NDP provincial director Lucy Watson said in a statement that the party takes responsibility for the mistake and regrets “any confusion it may have caused.”

Hang on. They swiftly owned up and apologized for doing the racist thing? That part doesn’t sound like the Conservative playbook at all.

Ontario Premier Doug Ford refused to apologize for comments he made about immigrants coming to the province “to collect the dole,” instead saying that he is “pro immigration.”
Speaking to reporters in Tecumseh, Ont. on Monday, Ford said there was a labour shortage in the province and urged people to come to Ontario to work.
“We’re in such desperate need of people from around the world,” he said.

But then the premier specified that he only wanted “hard-working” people to come to Ontario.
“You come here like every other new Canadian. You work your tail off,” Ford said. “If you think you’re coming to collect the dole and sit around, it’s not going to happen. Go somewhere else.”
‘Collecting the dole’ is a term used in some countries to refer to receiving unemployment benefits.

Not only did he not admit that perhaps he could have phrased that one a little better, he decided to go the some of my best friends are… route that has worked so well for so many and in the process even got in a plug for that barbecue rally thing he does.

“I have been pro immigration from day one,” he said during Question Period. “We are short 290,000 people. I was the only government who wrote letter after letter to the prime minister saying we need more people.” “All you have to do is come to a ‘Ford Fest’ and you’ll see the support from people around the world.”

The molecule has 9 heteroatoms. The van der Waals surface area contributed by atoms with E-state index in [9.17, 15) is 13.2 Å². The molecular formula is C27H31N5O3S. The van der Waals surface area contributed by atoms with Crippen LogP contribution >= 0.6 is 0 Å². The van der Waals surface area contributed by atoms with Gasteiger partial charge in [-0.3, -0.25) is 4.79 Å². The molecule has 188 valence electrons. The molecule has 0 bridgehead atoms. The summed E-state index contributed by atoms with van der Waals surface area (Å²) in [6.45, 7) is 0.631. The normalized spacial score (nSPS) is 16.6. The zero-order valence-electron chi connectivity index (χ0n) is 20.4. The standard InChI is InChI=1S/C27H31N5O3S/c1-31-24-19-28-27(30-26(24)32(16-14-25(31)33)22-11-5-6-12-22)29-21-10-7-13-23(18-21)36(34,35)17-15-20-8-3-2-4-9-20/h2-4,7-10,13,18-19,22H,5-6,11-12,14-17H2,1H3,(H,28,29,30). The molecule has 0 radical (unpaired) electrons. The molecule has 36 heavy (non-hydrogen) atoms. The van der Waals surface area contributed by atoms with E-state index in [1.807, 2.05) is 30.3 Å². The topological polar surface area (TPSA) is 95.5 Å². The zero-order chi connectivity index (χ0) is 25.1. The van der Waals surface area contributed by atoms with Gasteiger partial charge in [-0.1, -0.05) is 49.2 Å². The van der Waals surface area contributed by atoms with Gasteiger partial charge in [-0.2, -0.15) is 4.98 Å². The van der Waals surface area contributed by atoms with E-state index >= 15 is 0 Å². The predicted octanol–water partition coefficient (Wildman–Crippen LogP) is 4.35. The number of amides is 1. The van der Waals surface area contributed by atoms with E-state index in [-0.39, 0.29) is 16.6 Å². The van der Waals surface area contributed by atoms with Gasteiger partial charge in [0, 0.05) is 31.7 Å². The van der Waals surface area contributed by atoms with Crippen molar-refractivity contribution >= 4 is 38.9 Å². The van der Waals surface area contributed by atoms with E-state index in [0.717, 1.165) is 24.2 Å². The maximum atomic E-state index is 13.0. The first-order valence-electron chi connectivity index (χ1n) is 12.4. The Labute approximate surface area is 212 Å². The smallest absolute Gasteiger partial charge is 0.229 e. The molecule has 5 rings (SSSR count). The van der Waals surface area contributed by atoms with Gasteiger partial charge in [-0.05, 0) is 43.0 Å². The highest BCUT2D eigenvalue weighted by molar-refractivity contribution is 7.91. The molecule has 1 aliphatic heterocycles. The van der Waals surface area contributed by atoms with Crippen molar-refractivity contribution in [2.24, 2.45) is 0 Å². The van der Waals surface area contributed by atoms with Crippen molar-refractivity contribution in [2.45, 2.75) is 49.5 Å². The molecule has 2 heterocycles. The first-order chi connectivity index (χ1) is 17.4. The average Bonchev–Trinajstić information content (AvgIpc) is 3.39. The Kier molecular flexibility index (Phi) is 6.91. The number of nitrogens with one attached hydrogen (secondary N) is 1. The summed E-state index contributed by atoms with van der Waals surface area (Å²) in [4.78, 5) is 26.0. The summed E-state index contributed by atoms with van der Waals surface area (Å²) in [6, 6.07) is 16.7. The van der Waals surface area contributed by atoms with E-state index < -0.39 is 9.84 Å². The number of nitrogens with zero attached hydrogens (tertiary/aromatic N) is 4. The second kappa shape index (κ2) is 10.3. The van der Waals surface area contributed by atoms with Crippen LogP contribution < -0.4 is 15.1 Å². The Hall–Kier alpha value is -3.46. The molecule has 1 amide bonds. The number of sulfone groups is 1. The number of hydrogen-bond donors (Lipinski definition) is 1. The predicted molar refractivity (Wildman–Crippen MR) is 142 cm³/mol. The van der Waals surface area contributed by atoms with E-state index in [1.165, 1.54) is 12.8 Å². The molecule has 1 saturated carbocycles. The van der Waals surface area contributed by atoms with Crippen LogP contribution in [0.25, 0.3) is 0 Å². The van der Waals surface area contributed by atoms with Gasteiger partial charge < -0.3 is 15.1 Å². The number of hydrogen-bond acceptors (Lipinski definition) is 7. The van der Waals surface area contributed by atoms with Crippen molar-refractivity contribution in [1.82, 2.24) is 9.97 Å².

Just a few more months and hopefully this will all be over.

Did Somebody Say McStabbin’?

Everything about this is odd.

You’ve got a guy complaining to a security guard about the quality of the service he received instead of to the people who provided the service. You have some random customer basically becoming a security guard so that he can protect the real security guard. You’ve got a fight that spills from the inside of the building to the outside. You’ve got a stabbing. And all of this because somebody went a little overboard with the McSugar spoon. Oh, and that somebody, who maybe you might want to argue started this whole thing by not knowing when to say when, managed to stay out of the ensuing madness entirely! Good for him, I suppose. Not involved in a stabbing is where I would want to end up, too.

The 57-year-old victim was eating at the McDonald’s on Eighth Ave. near W. 35th St. at 8:20 a.m. Tuesday when the suspect complained to a security guard that his coffee was too sweet, cops said.

When the diner came to the defense of the security guard, a brawl erupted between the two customers and spilled out onto the street outside, where the suspect pulled a blade and stabbed the victim in the chest, police said.

EMS took the victim to an area hospital where he was treated for a minor injury.
The suspected stabber, described as a bearded man with glasses carrying several tote bags, ran off and was still being sought Wednesday.

Just Do It Already

Merge Kitchener and Waterloo, 292 people tell the province in survey